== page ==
History made, a district attorney faces a tall task

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For Matt Scott, making history might have been the easy part.

Scott, the first American Indian district attorney in North Carolina, earned that distinction rather easily actually, despite facing opponents in the primary and general election who were both well-qualified and ran excellent campaigns.

Now, as we suggested, comes the hard part — and if his performance on Thursday night as he was sworn in to office before a large and enthusiastic crowd at the Givens Performing Arts Center is a harbinger, then we believe he is up to the formidable task.

Scott sounded all the right notes on Thursday. He shared credit for his ascension to either the No. 1 law enforcement slot in the county or No. 2, depending on how you rank such things, and then spoke about family, church, community and the need for county residents to unite in the fight against crime.

And while promising not to go soft on crime, he offered up ideas on not only how he would deal with those who would cause mayhem in this county, but also how he would attack the root causes of crime, and not just its symptoms. On that front, he will need help from our school system and with the recruitment of jobs because county crime is tied fast and hard to our poverty.

This county’s crime problem, the worst in North Carolina if you believe the numbers, is also driven by drugs, and Scott is willing to distinguish between those who profit off drugs and those who are a slave to their use — a position that his partner in the crime fight, Sheriff Burnis Wilkins, also is drifting toward.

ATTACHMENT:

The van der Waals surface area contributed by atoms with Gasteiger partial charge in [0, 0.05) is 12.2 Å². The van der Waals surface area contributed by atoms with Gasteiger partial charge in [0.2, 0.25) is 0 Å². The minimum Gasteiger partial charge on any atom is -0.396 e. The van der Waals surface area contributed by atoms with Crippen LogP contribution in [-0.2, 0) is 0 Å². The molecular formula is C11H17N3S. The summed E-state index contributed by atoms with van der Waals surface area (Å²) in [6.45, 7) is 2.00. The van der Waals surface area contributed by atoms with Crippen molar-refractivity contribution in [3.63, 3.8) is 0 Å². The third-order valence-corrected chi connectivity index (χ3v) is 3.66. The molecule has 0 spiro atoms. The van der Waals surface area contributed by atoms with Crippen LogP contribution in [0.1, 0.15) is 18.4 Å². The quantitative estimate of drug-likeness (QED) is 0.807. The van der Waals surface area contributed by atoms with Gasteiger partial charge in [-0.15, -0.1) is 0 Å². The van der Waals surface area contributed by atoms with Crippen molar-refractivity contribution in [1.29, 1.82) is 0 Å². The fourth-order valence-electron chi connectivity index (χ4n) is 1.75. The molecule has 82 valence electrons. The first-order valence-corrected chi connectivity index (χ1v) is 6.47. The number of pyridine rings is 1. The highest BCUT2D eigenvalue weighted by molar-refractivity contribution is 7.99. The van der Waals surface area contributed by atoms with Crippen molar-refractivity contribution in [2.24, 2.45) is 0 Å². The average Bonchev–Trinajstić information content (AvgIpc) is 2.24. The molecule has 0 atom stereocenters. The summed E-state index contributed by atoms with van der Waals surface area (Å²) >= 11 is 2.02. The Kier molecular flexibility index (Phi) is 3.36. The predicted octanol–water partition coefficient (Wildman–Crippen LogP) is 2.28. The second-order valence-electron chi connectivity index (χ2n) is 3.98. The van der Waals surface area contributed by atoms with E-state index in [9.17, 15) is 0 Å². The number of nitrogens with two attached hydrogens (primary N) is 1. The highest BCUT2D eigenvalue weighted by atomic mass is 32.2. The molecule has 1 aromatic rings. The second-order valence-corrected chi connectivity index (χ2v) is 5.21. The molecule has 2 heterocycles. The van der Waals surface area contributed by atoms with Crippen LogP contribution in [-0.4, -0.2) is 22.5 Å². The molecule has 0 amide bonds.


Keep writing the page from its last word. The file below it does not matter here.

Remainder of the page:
To that end, Scott is proposing different paths for violent criminals and drug users as they enter the county’s judicial system. Here, we want to be clear: Anyone who sells drugs in this community is committing an act of violence, and should you doubt that, take a look at the human heap of carnage that is left behind, especially by the use of opioids.

Scott’s “drug court” will pay unending dividends. Immediate and obvious would be unclogging the courthouse calendar and freeing up resources so the really bad guys can be dealt with quickly and with force. A drug court also could give abusers of alcohol and drugs another chance to fight their addiction and to return to society as a contributor, and not as a parasite.

Scott also must deal with what the court calendar already has pending, including, we are told, as many as 140 murder cases, many of which are years old, cases in which the accused are walking among us, out on bond. Scott is proposing an approach this newspaper has long espoused, and that is an acceptance that more hands are needed on deck.

He believes he can bring in a special corps of assistant district attorneys to help plow through the cases, but speeding up justice in Robeson County will also depend on additional public defenders, judges and court support personnel. We know that clearing the calendar would lean heavily on plea bargains, and we can only hope that is done deliberately and with the public’s best interest in mind.

It is a monumental task, one that Scott stepped forward to undertake. But we know Scott, a native of this county, is driven by a desire to see it thrive and become a place where people can raise a family, work and play without fear.

He appears to have the ideas, energy and passion to make a difference. We wish him luck, as he will need that as well.